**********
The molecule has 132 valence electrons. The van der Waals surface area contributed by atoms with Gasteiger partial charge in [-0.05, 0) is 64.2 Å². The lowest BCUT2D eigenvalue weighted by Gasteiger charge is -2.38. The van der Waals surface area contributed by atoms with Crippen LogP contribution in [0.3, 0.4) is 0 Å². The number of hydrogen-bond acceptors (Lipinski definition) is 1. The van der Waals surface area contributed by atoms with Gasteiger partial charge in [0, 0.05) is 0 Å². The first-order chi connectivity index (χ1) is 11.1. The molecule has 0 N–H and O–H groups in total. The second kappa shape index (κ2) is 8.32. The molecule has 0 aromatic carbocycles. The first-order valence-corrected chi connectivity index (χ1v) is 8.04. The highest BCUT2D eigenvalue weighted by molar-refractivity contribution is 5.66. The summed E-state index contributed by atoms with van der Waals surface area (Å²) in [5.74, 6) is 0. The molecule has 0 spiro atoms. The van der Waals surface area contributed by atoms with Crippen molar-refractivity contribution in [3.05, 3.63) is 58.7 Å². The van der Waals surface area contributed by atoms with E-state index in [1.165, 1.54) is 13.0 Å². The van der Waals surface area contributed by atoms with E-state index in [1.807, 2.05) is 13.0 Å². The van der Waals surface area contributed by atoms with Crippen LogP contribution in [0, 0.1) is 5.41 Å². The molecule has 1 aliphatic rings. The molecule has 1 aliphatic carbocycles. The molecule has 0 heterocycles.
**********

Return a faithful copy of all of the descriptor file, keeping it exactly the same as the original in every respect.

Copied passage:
The molecule has 132 valence electrons. The van der Waals surface area contributed by atoms with Gasteiger partial charge in [-0.05, 0) is 64.2 Å². The lowest BCUT2D eigenvalue weighted by Gasteiger charge is -2.38. The van der Waals surface area contributed by atoms with Crippen LogP contribution in [0.3, 0.4) is 0 Å². The number of hydrogen-bond acceptors (Lipinski definition) is 1. The van der Waals surface area contributed by atoms with Gasteiger partial charge in [0, 0.05) is 0 Å². The first-order chi connectivity index (χ1) is 11.1. The molecule has 0 N–H and O–H groups in total. The second kappa shape index (κ2) is 8.32. The molecule has 0 aromatic carbocycles. The first-order valence-corrected chi connectivity index (χ1v) is 8.04. The highest BCUT2D eigenvalue weighted by molar-refractivity contribution is 5.66. The summed E-state index contributed by atoms with van der Waals surface area (Å²) in [5.74, 6) is 0. The molecule has 0 spiro atoms. The van der Waals surface area contributed by atoms with Crippen molar-refractivity contribution in [3.05, 3.63) is 58.7 Å². The van der Waals surface area contributed by atoms with E-state index in [1.165, 1.54) is 13.0 Å². The van der Waals surface area contributed by atoms with E-state index in [1.807, 2.05) is 13.0 Å². The van der Waals surface area contributed by atoms with Crippen LogP contribution in [0, 0.1) is 5.41 Å². The molecule has 1 aliphatic rings. The molecule has 1 aliphatic carbocycles. The molecule has 0 heterocycles.